I wrote this out and rebooted. The geometry of the two do not match; however, I want to see if it will come up. I received the blinking cursor in the upper left corner on the next boot up.
     _
     

After reading the man page on fdisk for Linux, I realized that it will assume its own geometry if fdisk for Linux is the first utility to partition the disk. In my example, where I have no partitions, fdisk for Linux created its own geometry assignments.

I then zero'd out the MBR (ran through network install up to the point where the SCSI driver was loaded, I inserted an ext2 floppy containing dd, mounted it [mknod /tmp/fd0 b 2 0; mkdir /adir; mount /tmp/fd0 /adir], and then zero'd the MBR).

After zeroing the MBR, I ran win95 fdisk /mbr.

After running Win95's fdisk /mbr, I then recreated the fdisk partitions using Linux (again, using the RedHat 6.2 installation CD to do this). Here's a listing of partitions under Linux after zeroing the MBR, and running Win95's fdisk /mbr:
     Command (m for help): p

     Disk /tmp/sda: 64 heads, 32 sectors, 1001 cylinders
     Units = cylinders of 2048 * 512 bytes

        Device Boot    Start       End    Blocks   Id  System
     /tmp/sda1   *         1      1001   1025008    e  Win95 FAT16 (LBA)

     Command (m for help): _
     
After deleting this partition and recreating the partitions exactly as before, here's a printout again of the correct partitions on my hard drive (and the correct geometry):
     Command (m for help): p

     Disk /tmp/sda: 64 heads, 32 sectors, 1001 cylinders
     Units = cylinders of 2048 * 512 bytes

        Device Boot    Start       End    Blocks   Id  System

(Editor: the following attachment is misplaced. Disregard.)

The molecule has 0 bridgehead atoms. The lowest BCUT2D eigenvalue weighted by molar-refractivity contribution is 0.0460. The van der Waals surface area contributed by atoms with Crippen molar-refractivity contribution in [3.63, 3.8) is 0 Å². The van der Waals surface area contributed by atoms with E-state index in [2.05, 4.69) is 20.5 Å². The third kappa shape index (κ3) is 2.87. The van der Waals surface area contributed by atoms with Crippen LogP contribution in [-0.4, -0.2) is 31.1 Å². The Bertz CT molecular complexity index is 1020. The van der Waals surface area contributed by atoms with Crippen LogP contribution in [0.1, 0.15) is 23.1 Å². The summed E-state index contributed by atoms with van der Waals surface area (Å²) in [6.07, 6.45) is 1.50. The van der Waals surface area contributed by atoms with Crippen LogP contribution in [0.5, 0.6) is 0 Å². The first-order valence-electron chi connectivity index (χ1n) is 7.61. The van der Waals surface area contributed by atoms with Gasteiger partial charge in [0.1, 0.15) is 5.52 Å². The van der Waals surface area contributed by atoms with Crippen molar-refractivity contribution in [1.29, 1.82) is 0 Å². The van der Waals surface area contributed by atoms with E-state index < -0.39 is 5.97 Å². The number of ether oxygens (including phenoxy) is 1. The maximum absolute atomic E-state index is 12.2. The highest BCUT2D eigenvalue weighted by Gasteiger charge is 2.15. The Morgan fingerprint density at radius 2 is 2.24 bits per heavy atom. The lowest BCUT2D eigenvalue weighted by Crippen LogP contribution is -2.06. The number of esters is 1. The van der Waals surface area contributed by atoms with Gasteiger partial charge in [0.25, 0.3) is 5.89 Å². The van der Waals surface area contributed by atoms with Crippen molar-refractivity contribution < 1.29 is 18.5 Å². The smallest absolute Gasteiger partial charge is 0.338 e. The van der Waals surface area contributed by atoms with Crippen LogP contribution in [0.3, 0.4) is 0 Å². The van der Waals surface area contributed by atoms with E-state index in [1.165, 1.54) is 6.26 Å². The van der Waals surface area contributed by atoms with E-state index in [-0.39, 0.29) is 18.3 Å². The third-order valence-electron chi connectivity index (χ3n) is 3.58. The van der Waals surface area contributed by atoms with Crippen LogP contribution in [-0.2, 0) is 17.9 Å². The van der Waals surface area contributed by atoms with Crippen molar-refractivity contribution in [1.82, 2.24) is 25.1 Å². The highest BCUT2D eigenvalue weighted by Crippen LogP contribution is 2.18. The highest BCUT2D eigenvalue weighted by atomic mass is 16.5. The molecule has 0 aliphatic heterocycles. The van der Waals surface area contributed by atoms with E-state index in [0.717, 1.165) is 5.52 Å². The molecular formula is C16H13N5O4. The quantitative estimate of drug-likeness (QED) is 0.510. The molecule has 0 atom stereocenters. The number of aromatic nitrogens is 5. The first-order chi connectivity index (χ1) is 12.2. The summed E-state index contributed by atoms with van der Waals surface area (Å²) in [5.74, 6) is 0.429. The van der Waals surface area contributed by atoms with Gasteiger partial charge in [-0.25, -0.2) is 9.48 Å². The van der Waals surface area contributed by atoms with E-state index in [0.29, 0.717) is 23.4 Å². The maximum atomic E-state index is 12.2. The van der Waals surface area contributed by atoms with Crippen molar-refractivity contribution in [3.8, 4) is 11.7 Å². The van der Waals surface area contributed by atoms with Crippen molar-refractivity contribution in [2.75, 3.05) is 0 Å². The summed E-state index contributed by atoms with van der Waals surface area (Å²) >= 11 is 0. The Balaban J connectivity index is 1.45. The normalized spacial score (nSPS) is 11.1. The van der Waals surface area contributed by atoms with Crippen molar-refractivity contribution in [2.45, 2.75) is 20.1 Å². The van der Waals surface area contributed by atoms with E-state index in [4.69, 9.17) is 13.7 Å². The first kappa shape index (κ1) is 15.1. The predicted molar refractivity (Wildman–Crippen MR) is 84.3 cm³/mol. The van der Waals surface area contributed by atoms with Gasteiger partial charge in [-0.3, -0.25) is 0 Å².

/tmp/sda1   *        33        63     31744   83  Linux
     /tmp/sda2            64      1001    960512    5  Extended
     /tmp/sda3             1        32     32752   12  Compaq diagnostics
     /tmp/sda5            64       264    205808   82  Linux swap
     /tmp/sda6           265      1001    754672   83  Linux
     
I wrote this table out and rebooted. The system came up just fine once again off of the hard drive.


********Currently working on this section********

so in desaster recovery, you need to know the drive geometry, a partition printout with starting and ending cylinder values and partition types, a copy of your /etc/fstab, /etc/lilo.conf.


********Currently working on this section********

I then booted to a Win95 boot disk and ran "fdisk /mbr" and got the following message:
Starting MS-DOS
I then booted back to Linux and reran "/sbin/lilo" and got the following message: The following error was generated by having a zero'd out MBR:
     Non-System disk or disk error
     replace and strike any key when ready
     _
    
Also /sbin/lilo complained with the following message: To remedy this, use fdisk to mark the /boot partition active.

After correcting this
Starting MS-DOS...
Oops, I guess the MBR contains the partition table as well...

Back to Top
P R E C A U T I O N A R Y   S T E P S   T O   T A K E   B E F O R E
  A L T E R I N G   T H E   M B R

Preparation steps to take before altering the MBR:





















This section below is under construction. I don't have time to finish it up now, but the information above is pretty valuable, so I decided to go ahead and push what I have to the web.


********Currently working on this section********

so in desaster recovery, you need to know the drive geometry, a partition printout with starting and ending cylinder values and partition types, a copy of your /etc/fstab, /etc/lilo.conf.


********Currently working on this section********

I then booted to a Win95 boot disk and ran "fdisk /mbr" and got the following message:
Starting MS-DOS
I then booted back to Linux and reran "/sbin/lilo" and got the following message: The following error was generated by having a zero'd out MBR:
     Non-System disk or disk error
     replace and strike any key when ready
     _
    
Also /sbin/lilo complained with the following message: To remedy this, use fdisk to mark the /boot partition active.

After correcting this
Starting MS-DOS...
Oops, I guess the MBR contains the partition table as well...